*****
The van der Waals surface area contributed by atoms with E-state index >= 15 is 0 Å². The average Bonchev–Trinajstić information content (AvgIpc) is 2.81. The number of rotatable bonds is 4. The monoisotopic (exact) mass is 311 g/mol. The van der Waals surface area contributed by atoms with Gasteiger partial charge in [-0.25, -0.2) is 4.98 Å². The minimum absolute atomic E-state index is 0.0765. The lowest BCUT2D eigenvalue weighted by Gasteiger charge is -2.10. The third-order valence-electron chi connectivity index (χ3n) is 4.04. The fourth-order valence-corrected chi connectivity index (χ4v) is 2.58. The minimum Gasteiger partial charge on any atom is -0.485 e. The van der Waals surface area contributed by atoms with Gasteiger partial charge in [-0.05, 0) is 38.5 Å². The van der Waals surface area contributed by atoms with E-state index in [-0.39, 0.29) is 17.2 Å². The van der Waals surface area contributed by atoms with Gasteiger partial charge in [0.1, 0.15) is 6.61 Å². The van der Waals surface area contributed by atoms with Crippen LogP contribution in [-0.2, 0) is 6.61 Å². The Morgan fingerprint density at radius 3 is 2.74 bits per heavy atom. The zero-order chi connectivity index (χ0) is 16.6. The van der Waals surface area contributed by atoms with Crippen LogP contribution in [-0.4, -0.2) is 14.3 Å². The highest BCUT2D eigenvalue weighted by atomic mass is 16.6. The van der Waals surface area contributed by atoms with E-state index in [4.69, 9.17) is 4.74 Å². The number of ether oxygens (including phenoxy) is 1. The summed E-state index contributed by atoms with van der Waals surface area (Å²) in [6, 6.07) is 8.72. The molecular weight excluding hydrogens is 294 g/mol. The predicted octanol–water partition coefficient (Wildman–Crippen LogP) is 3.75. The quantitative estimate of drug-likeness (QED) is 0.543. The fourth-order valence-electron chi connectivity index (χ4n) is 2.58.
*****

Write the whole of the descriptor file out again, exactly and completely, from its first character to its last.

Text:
The van der Waals surface area contributed by atoms with E-state index >= 15 is 0 Å². The average Bonchev–Trinajstić information content (AvgIpc) is 2.81. The number of rotatable bonds is 4. The monoisotopic (exact) mass is 311 g/mol. The van der Waals surface area contributed by atoms with Gasteiger partial charge in [-0.25, -0.2) is 4.98 Å². The minimum absolute atomic E-state index is 0.0765. The lowest BCUT2D eigenvalue weighted by Gasteiger charge is -2.10. The third-order valence-electron chi connectivity index (χ3n) is 4.04. The fourth-order valence-corrected chi connectivity index (χ4v) is 2.58. The minimum Gasteiger partial charge on any atom is -0.485 e. The van der Waals surface area contributed by atoms with Gasteiger partial charge in [-0.05, 0) is 38.5 Å². The van der Waals surface area contributed by atoms with E-state index in [-0.39, 0.29) is 17.2 Å². The van der Waals surface area contributed by atoms with Gasteiger partial charge in [0.1, 0.15) is 6.61 Å². The van der Waals surface area contributed by atoms with Crippen LogP contribution in [-0.2, 0) is 6.61 Å². The Morgan fingerprint density at radius 3 is 2.74 bits per heavy atom. The zero-order chi connectivity index (χ0) is 16.6. The van der Waals surface area contributed by atoms with Crippen LogP contribution in [-0.4, -0.2) is 14.3 Å². The highest BCUT2D eigenvalue weighted by atomic mass is 16.6. The van der Waals surface area contributed by atoms with E-state index in [4.69, 9.17) is 4.74 Å². The number of ether oxygens (including phenoxy) is 1. The summed E-state index contributed by atoms with van der Waals surface area (Å²) in [6, 6.07) is 8.72. The molecular weight excluding hydrogens is 294 g/mol. The predicted octanol–water partition coefficient (Wildman–Crippen LogP) is 3.75. The quantitative estimate of drug-likeness (QED) is 0.543. The fourth-order valence-electron chi connectivity index (χ4n) is 2.58.